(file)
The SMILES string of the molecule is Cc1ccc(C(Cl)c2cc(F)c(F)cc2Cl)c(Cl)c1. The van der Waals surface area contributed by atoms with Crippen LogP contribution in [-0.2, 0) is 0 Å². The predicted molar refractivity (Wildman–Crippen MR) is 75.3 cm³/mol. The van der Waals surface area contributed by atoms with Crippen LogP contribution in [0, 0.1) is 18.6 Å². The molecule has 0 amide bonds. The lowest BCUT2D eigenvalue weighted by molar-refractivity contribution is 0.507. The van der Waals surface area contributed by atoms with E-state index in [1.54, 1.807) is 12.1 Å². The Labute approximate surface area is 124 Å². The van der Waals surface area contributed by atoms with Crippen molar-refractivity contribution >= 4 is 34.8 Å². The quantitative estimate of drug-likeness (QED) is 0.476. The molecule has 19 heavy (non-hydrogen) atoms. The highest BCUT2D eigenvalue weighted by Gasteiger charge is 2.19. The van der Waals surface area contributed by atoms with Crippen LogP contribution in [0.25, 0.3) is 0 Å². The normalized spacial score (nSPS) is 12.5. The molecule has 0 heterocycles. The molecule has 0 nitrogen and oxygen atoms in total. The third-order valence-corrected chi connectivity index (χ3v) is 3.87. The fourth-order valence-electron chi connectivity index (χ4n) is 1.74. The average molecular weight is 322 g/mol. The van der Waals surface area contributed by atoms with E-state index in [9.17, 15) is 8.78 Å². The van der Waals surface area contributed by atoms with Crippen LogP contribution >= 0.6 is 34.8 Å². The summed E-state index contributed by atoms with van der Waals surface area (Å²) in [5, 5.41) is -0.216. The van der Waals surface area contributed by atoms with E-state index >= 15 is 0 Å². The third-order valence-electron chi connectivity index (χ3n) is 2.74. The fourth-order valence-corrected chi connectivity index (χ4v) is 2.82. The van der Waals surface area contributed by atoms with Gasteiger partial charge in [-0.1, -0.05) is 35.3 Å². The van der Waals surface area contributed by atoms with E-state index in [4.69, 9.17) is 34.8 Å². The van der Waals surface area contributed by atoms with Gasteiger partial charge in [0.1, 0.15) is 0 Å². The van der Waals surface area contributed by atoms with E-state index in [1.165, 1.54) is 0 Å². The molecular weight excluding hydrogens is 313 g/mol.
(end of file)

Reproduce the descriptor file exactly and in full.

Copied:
The SMILES string of the molecule is Cc1ccc(C(Cl)c2cc(F)c(F)cc2Cl)c(Cl)c1. The van der Waals surface area contributed by atoms with Crippen LogP contribution in [-0.2, 0) is 0 Å². The predicted molar refractivity (Wildman–Crippen MR) is 75.3 cm³/mol. The van der Waals surface area contributed by atoms with Crippen LogP contribution in [0, 0.1) is 18.6 Å². The molecule has 0 amide bonds. The lowest BCUT2D eigenvalue weighted by molar-refractivity contribution is 0.507. The van der Waals surface area contributed by atoms with E-state index in [1.54, 1.807) is 12.1 Å². The Labute approximate surface area is 124 Å². The van der Waals surface area contributed by atoms with Crippen molar-refractivity contribution >= 4 is 34.8 Å². The quantitative estimate of drug-likeness (QED) is 0.476. The molecule has 19 heavy (non-hydrogen) atoms. The highest BCUT2D eigenvalue weighted by Gasteiger charge is 2.19. The van der Waals surface area contributed by atoms with Crippen LogP contribution in [0.25, 0.3) is 0 Å². The normalized spacial score (nSPS) is 12.5. The molecule has 0 heterocycles. The molecule has 0 nitrogen and oxygen atoms in total. The third-order valence-corrected chi connectivity index (χ3v) is 3.87. The fourth-order valence-electron chi connectivity index (χ4n) is 1.74. The average molecular weight is 322 g/mol. The van der Waals surface area contributed by atoms with E-state index in [9.17, 15) is 8.78 Å². The van der Waals surface area contributed by atoms with Crippen LogP contribution >= 0.6 is 34.8 Å². The summed E-state index contributed by atoms with van der Waals surface area (Å²) in [5, 5.41) is -0.216. The van der Waals surface area contributed by atoms with E-state index >= 15 is 0 Å². The third-order valence-electron chi connectivity index (χ3n) is 2.74. The fourth-order valence-corrected chi connectivity index (χ4v) is 2.82. The van der Waals surface area contributed by atoms with Gasteiger partial charge in [-0.1, -0.05) is 35.3 Å². The van der Waals surface area contributed by atoms with E-state index in [4.69, 9.17) is 34.8 Å². The van der Waals surface area contributed by atoms with Gasteiger partial charge in [0.1, 0.15) is 0 Å². The van der Waals surface area contributed by atoms with E-state index in [1.165, 1.54) is 0 Å². The molecular weight excluding hydrogens is 313 g/mol.